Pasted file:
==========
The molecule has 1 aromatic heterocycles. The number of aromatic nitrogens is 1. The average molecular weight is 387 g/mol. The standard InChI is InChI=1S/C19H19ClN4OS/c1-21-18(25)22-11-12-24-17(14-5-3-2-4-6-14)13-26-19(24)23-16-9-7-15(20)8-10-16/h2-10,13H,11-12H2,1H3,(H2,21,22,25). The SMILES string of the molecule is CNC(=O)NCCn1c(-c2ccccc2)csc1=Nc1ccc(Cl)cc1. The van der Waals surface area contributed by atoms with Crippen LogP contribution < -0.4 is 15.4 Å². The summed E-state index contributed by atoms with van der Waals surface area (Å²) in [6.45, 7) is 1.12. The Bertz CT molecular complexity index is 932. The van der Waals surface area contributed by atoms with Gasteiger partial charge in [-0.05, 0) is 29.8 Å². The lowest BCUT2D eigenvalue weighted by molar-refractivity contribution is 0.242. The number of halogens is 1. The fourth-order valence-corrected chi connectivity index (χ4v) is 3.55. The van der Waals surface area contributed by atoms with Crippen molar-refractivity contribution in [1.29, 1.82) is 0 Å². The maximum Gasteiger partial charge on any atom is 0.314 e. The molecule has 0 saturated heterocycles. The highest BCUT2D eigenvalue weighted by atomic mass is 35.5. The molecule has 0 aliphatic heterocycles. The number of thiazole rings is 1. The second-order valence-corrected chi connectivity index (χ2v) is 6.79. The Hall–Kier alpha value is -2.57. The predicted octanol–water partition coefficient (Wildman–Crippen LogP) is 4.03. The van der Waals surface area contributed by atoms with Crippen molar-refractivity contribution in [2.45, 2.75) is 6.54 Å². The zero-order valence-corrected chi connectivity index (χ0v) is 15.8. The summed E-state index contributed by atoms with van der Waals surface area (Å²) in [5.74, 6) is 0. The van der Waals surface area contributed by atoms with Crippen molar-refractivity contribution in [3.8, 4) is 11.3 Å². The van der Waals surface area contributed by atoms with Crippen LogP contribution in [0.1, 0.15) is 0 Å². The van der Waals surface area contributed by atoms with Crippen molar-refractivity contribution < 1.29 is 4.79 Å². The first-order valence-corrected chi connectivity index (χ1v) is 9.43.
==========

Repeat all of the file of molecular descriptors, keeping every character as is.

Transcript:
The molecule has 1 aromatic heterocycles. The number of aromatic nitrogens is 1. The average molecular weight is 387 g/mol. The standard InChI is InChI=1S/C19H19ClN4OS/c1-21-18(25)22-11-12-24-17(14-5-3-2-4-6-14)13-26-19(24)23-16-9-7-15(20)8-10-16/h2-10,13H,11-12H2,1H3,(H2,21,22,25). The SMILES string of the molecule is CNC(=O)NCCn1c(-c2ccccc2)csc1=Nc1ccc(Cl)cc1. The van der Waals surface area contributed by atoms with Crippen LogP contribution < -0.4 is 15.4 Å². The summed E-state index contributed by atoms with van der Waals surface area (Å²) in [6.45, 7) is 1.12. The Bertz CT molecular complexity index is 932. The van der Waals surface area contributed by atoms with Gasteiger partial charge in [-0.05, 0) is 29.8 Å². The lowest BCUT2D eigenvalue weighted by molar-refractivity contribution is 0.242. The number of halogens is 1. The fourth-order valence-corrected chi connectivity index (χ4v) is 3.55. The van der Waals surface area contributed by atoms with Crippen molar-refractivity contribution in [1.29, 1.82) is 0 Å². The maximum Gasteiger partial charge on any atom is 0.314 e. The molecule has 0 saturated heterocycles. The highest BCUT2D eigenvalue weighted by atomic mass is 35.5. The molecule has 0 aliphatic heterocycles. The number of thiazole rings is 1. The second-order valence-corrected chi connectivity index (χ2v) is 6.79. The Hall–Kier alpha value is -2.57. The predicted octanol–water partition coefficient (Wildman–Crippen LogP) is 4.03. The van der Waals surface area contributed by atoms with Crippen molar-refractivity contribution in [2.45, 2.75) is 6.54 Å². The zero-order valence-corrected chi connectivity index (χ0v) is 15.8. The summed E-state index contributed by atoms with van der Waals surface area (Å²) in [5.74, 6) is 0. The van der Waals surface area contributed by atoms with Crippen molar-refractivity contribution in [3.8, 4) is 11.3 Å². The van der Waals surface area contributed by atoms with Crippen LogP contribution in [0.1, 0.15) is 0 Å². The van der Waals surface area contributed by atoms with Crippen molar-refractivity contribution < 1.29 is 4.79 Å². The first-order valence-corrected chi connectivity index (χ1v) is 9.43.